Posted: 18 May 2013
Every man, woman, and child (without renal implications) should be supplementing with creatine monohydrate alongside their well-rounded diet. Yes, it is that important. If creatine was ever considered to become a nutrient I would have no problems with it. It’s usages in both athletic and clinical applications has shown consistent promise for the past few decades.
Not only is it the most widely studied supplement in the world, it may also be one of the most comprehensive in terms of benefits to health. The great news is that it has NO negative side effects despite what non-credible media sources have said over the years.
What is creatine?
Creatine is an ergogenic aid (performance enhancing) that is synthesized in the liver and pancreas and is derived from three amino acids: glycine, arginine, and methionine. It is part of phosphocreatine and is used anaerobically to initiate high-intensity activity. However, stored phosphocreatine suffices to support activity for only several seconds and must be resynthesized for use in similar subsequent activities. Creatine is naturally occurring in foods such as meat, fish, and milk.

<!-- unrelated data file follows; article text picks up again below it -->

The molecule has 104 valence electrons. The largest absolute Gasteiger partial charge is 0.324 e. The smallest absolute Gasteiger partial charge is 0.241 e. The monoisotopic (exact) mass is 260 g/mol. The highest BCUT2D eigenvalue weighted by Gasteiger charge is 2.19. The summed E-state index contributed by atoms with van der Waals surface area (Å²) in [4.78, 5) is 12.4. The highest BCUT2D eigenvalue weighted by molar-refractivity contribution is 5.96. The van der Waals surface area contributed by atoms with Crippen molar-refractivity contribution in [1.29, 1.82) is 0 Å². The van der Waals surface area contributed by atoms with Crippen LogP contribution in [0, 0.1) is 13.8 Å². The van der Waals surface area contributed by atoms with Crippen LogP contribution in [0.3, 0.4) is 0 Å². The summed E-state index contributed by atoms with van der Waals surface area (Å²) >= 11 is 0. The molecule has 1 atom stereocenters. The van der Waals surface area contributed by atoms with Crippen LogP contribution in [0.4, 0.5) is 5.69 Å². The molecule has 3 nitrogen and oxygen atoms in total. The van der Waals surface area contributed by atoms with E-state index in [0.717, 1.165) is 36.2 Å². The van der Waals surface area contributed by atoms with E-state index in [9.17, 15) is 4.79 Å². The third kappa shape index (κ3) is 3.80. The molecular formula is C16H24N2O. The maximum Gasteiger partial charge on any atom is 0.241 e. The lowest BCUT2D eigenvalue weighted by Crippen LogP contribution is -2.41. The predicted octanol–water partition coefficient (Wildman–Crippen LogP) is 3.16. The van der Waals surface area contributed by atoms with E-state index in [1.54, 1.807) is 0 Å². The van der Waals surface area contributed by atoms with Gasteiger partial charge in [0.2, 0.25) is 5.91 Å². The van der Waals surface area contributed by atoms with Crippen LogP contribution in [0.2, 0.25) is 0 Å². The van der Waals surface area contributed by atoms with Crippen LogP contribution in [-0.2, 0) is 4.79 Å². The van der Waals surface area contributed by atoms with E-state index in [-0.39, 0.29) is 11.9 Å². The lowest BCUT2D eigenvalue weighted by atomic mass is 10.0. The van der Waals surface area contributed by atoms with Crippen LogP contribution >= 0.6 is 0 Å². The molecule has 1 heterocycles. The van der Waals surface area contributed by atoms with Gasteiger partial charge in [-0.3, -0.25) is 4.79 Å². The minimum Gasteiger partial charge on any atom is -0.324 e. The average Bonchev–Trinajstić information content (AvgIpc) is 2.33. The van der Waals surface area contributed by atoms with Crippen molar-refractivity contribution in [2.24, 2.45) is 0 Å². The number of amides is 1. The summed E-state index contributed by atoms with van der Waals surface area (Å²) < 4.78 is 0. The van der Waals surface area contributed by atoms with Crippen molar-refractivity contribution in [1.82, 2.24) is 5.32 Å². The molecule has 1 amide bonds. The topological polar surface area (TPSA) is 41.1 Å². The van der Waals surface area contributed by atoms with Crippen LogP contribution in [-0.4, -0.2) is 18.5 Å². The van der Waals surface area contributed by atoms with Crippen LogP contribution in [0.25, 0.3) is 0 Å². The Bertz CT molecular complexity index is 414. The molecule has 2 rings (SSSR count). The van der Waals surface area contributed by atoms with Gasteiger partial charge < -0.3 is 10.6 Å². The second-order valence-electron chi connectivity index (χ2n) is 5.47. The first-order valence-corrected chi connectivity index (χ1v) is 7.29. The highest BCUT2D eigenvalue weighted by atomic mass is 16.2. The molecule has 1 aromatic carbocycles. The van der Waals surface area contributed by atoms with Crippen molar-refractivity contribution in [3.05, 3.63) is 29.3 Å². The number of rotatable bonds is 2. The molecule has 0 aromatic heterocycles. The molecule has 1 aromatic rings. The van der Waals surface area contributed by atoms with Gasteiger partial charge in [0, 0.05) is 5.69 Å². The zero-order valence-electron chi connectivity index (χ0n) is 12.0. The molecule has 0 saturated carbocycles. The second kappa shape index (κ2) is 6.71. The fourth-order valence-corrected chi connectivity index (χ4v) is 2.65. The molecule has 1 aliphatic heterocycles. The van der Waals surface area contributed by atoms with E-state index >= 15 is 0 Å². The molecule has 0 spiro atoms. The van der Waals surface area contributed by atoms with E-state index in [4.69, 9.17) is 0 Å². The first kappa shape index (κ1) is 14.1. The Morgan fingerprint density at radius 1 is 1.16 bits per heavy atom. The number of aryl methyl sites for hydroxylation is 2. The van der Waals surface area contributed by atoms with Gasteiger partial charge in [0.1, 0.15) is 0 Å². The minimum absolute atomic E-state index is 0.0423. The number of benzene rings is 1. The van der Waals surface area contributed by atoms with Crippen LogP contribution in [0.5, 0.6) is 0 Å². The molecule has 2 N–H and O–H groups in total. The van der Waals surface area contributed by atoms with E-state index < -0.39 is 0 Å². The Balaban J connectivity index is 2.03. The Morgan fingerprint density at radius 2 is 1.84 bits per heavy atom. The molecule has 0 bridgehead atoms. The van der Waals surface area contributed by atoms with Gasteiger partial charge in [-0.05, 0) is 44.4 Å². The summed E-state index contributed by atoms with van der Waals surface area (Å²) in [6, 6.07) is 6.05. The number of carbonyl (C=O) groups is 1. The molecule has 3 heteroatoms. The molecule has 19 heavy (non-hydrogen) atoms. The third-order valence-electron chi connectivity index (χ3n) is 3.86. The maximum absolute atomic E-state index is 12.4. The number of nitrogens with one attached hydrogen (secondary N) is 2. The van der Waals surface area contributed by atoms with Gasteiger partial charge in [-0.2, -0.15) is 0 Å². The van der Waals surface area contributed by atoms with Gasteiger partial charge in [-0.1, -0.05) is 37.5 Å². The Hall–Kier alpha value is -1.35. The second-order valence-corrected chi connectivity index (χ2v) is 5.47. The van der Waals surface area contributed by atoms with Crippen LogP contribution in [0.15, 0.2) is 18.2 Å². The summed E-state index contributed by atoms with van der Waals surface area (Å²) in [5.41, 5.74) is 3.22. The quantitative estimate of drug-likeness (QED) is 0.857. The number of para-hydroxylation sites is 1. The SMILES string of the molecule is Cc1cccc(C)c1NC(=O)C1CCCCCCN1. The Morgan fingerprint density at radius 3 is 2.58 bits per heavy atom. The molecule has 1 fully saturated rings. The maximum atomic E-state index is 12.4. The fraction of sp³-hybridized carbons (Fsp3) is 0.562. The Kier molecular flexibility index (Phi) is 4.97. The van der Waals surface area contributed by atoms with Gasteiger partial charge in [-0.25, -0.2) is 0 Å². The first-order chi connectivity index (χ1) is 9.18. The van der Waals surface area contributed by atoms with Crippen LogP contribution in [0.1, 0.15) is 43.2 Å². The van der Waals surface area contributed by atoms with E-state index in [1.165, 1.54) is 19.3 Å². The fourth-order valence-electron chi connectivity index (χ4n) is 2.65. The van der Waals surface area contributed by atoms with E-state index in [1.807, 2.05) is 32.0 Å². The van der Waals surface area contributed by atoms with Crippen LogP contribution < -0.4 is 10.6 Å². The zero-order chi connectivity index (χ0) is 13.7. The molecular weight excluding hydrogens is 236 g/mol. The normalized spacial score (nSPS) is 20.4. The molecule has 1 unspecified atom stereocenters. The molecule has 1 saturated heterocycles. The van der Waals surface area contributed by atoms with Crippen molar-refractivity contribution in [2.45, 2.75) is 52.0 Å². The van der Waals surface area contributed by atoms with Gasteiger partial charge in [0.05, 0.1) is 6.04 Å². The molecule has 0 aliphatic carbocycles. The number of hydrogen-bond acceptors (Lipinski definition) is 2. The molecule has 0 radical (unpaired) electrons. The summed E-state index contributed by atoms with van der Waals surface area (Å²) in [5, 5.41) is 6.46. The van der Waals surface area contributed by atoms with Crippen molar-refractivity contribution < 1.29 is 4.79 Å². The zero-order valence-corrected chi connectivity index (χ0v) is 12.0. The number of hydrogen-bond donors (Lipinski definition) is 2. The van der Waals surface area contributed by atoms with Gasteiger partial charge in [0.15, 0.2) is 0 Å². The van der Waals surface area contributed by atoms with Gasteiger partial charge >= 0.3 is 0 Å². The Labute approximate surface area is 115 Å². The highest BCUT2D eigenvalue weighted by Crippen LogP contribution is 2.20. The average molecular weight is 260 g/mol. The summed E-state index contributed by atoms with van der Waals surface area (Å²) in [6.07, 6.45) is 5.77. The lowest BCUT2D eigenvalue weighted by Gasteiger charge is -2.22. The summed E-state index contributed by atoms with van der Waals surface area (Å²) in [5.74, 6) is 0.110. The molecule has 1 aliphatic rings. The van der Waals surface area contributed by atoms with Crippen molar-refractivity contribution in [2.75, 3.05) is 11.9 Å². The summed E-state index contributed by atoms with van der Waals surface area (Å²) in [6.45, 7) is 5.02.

So how does it benefit you? Here’s a paraphrased list:
- increases muscle strength during training, lean tissue (muscle) during training, high intensity exercise capacity, may prevent athletic injuries
- may prevent depression
- may prevent certain forms of cancer due to DNA protection
- may prevent brain trauma or injury (think about your kids that play contact sports)
- may be beneficial to select medical conditions (Alzheimer’s, Parkinson’s, *Huntington’s)
- may enhance cognition particularly in vegetarians or omnivores that are creatine deficient
Any of these features sound intriguing? By the way, creatine monohydrate is dirt cheap. In this review, I’ll discuss the basics of what you need to know on creatine.